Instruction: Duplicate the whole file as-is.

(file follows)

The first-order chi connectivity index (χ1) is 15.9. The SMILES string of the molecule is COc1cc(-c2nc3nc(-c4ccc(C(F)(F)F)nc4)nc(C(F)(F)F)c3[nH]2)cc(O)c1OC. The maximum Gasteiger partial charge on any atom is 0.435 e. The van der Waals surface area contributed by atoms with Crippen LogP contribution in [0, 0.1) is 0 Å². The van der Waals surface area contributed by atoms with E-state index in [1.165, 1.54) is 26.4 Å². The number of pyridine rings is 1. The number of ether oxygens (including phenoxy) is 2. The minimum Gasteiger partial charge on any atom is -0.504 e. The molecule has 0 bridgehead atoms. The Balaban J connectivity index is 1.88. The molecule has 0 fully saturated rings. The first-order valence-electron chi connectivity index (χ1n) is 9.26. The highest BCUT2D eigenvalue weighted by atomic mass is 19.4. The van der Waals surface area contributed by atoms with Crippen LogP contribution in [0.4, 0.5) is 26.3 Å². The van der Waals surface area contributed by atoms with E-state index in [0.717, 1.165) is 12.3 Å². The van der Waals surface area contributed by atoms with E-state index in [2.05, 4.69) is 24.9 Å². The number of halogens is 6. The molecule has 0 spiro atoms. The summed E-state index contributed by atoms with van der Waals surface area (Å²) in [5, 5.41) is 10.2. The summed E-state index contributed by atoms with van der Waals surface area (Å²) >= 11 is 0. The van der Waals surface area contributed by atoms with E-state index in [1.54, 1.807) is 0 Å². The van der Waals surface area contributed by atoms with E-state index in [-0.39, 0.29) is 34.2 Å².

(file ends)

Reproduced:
The first-order chi connectivity index (χ1) is 15.9. The SMILES string of the molecule is COc1cc(-c2nc3nc(-c4ccc(C(F)(F)F)nc4)nc(C(F)(F)F)c3[nH]2)cc(O)c1OC. The maximum Gasteiger partial charge on any atom is 0.435 e. The van der Waals surface area contributed by atoms with Crippen LogP contribution in [0, 0.1) is 0 Å². The van der Waals surface area contributed by atoms with E-state index in [1.165, 1.54) is 26.4 Å². The number of pyridine rings is 1. The number of ether oxygens (including phenoxy) is 2. The minimum Gasteiger partial charge on any atom is -0.504 e. The molecule has 0 bridgehead atoms. The Balaban J connectivity index is 1.88. The molecule has 0 fully saturated rings. The first-order valence-electron chi connectivity index (χ1n) is 9.26. The highest BCUT2D eigenvalue weighted by atomic mass is 19.4. The van der Waals surface area contributed by atoms with Crippen LogP contribution in [0.4, 0.5) is 26.3 Å². The van der Waals surface area contributed by atoms with E-state index in [0.717, 1.165) is 12.3 Å². The van der Waals surface area contributed by atoms with E-state index in [2.05, 4.69) is 24.9 Å². The number of halogens is 6. The molecule has 0 spiro atoms. The summed E-state index contributed by atoms with van der Waals surface area (Å²) in [5, 5.41) is 10.2. The summed E-state index contributed by atoms with van der Waals surface area (Å²) >= 11 is 0. The van der Waals surface area contributed by atoms with E-state index in [1.54, 1.807) is 0 Å². The van der Waals surface area contributed by atoms with E-state index in [-0.39, 0.29) is 34.2 Å².